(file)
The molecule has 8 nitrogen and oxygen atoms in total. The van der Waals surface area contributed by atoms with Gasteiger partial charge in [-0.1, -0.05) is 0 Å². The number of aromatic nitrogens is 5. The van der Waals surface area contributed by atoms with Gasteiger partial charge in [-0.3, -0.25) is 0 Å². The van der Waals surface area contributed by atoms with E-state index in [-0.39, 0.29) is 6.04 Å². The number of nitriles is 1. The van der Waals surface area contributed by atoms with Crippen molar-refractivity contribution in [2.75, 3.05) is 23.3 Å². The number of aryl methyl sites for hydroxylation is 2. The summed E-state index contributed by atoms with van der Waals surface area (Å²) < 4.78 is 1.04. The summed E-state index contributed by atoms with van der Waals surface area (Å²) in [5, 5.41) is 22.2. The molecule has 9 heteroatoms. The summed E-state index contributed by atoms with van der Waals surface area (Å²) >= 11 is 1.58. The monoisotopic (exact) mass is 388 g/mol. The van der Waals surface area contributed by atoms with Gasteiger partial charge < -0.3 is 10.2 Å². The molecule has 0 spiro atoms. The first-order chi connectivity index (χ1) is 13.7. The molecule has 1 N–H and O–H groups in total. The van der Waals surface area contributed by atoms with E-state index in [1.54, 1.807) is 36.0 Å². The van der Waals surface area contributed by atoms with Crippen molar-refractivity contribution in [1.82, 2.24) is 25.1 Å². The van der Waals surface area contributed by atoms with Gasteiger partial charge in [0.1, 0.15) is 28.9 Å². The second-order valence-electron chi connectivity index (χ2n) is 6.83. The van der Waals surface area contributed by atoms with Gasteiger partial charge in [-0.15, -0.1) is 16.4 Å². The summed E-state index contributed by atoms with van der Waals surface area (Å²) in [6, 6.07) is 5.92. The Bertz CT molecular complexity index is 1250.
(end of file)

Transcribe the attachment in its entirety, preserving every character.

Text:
The molecule has 8 nitrogen and oxygen atoms in total. The van der Waals surface area contributed by atoms with Gasteiger partial charge in [-0.1, -0.05) is 0 Å². The number of aromatic nitrogens is 5. The van der Waals surface area contributed by atoms with Gasteiger partial charge in [-0.3, -0.25) is 0 Å². The van der Waals surface area contributed by atoms with E-state index in [-0.39, 0.29) is 6.04 Å². The number of nitriles is 1. The van der Waals surface area contributed by atoms with Crippen molar-refractivity contribution in [2.75, 3.05) is 23.3 Å². The number of aryl methyl sites for hydroxylation is 2. The summed E-state index contributed by atoms with van der Waals surface area (Å²) < 4.78 is 1.04. The summed E-state index contributed by atoms with van der Waals surface area (Å²) in [5, 5.41) is 22.2. The molecule has 9 heteroatoms. The summed E-state index contributed by atoms with van der Waals surface area (Å²) >= 11 is 1.58. The monoisotopic (exact) mass is 388 g/mol. The van der Waals surface area contributed by atoms with Gasteiger partial charge < -0.3 is 10.2 Å². The molecule has 0 spiro atoms. The first-order chi connectivity index (χ1) is 13.7. The molecule has 1 N–H and O–H groups in total. The van der Waals surface area contributed by atoms with E-state index in [1.54, 1.807) is 36.0 Å². The van der Waals surface area contributed by atoms with Crippen molar-refractivity contribution in [1.82, 2.24) is 25.1 Å². The van der Waals surface area contributed by atoms with Gasteiger partial charge in [0.1, 0.15) is 28.9 Å². The second-order valence-electron chi connectivity index (χ2n) is 6.83. The van der Waals surface area contributed by atoms with Gasteiger partial charge in [-0.15, -0.1) is 16.4 Å². The summed E-state index contributed by atoms with van der Waals surface area (Å²) in [6, 6.07) is 5.92. The Bertz CT molecular complexity index is 1250.